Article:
Welcome to the Deliver edition of our FMCG supply chain guide. The related Source, Plan and Make overview articles can be found here. Each discipline is a key room in the Enchange Supply Chain House which provides a guide to your supply chain improvement journey.
Ok, so you have sourced the raw and packaging materials, planned volumes versus demand and produced finished goods which are available for sale. All you have to do now is get your product in front of consumers. A formality? No. The Deliver side of business has moved on from when it was considered only as logistics or even disparagingly, as just trucks and sheds.
The dictionary definitions of deliver are relatively straightforward but hide a multitude of activities that are required for a successful FMCG Deliver operation.
1. Carry and hand over (a parcel, or goods) to the intended recipient or location, eg. the gifts are to be delivered in time for Christmas".
2. Provide something that has been promised or is expected, eg. he was able to deliver a high number of votes in the election.
3. Produce something at a precise time, eg. the baby will be delivered in 9 months.
Indeed, they are very simple definitions and perhaps the third is the toughest example given it is a deadline for an ‘SKU’ which cannot be easily delayed or postponed. Giving birth is not quite in the same league as delivering washing powder, cheese or paint but if you have given a commitment (and wish to be successful) you must do your best to be in the right place at the right time and at the optimum cost.
Dependant on the current level of supply chain maturity, your Deliver function may well be restricted to relatively simple transport and warehousing management. Alternatively, you may have or seek a more professional approach where simple handling and movement of goods is a relatively small part of your Deliver deployment.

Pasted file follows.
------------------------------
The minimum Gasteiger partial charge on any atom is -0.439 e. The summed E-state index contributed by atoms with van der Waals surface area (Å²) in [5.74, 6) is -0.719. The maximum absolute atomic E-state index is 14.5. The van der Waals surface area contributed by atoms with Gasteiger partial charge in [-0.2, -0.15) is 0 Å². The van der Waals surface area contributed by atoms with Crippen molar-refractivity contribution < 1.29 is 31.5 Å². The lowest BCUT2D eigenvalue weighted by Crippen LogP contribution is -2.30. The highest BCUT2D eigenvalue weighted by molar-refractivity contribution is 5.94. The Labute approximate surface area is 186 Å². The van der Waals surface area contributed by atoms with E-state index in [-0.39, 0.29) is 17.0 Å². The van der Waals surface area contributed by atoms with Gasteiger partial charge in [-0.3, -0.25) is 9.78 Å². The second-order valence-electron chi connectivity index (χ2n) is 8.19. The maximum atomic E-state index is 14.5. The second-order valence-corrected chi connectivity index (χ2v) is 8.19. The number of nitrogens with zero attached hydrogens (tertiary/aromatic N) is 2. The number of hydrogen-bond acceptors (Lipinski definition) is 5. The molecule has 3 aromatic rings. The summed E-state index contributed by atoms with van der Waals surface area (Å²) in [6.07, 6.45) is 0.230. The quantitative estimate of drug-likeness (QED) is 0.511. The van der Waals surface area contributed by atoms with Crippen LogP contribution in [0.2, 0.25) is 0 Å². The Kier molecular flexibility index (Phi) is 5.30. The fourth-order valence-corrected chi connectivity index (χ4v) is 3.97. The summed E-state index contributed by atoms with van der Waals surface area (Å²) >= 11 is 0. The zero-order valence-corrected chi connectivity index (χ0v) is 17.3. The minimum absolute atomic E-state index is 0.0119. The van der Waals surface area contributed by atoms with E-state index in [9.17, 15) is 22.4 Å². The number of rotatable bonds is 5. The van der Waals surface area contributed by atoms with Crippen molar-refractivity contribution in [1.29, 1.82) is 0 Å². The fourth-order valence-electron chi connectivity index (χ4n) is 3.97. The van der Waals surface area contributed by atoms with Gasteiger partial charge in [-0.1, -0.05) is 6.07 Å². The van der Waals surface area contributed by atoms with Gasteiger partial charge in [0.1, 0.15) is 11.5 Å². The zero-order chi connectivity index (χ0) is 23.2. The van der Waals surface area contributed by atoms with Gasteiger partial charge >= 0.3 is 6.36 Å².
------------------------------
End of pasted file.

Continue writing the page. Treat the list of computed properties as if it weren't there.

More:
Deliver in the Enchange Supply Chain House
In subsequent articles I will take you through more detail but for now, here are a few words on some of the important elements you must consider for a successful Deliver operation.
Your business will require warehousing somewhere along the chain. This could be on site attached to a factory or at a distribution centre receiving finished goods from multiple sources. Increasingly, warehousing responsibilities will be outsourced to 3rd parties as you focus resources on core competencies. Have you explored outsourcing your warehousing activities? Are your warehouses sized and located sensibly? Is your stock really under close control and losses negligible?
Unless/until we see throngs of drones delivering our goods you will need to use some form of road (possibly rail) transport to move product from A to B. Again, you might own and operate your own trucks but that can be inefficient of CapEx and OpEx unless you are able to continually optimise space, weight and distance. Outsourcing your transport requirements to a 3rd party logistics provider (3PLP) or 4PLP and often integrated with warehousing, is the common solution. Have you invested in assets which do not pay-back? Do you seek back-hauling opportunities? Could someone do the transport task better than you?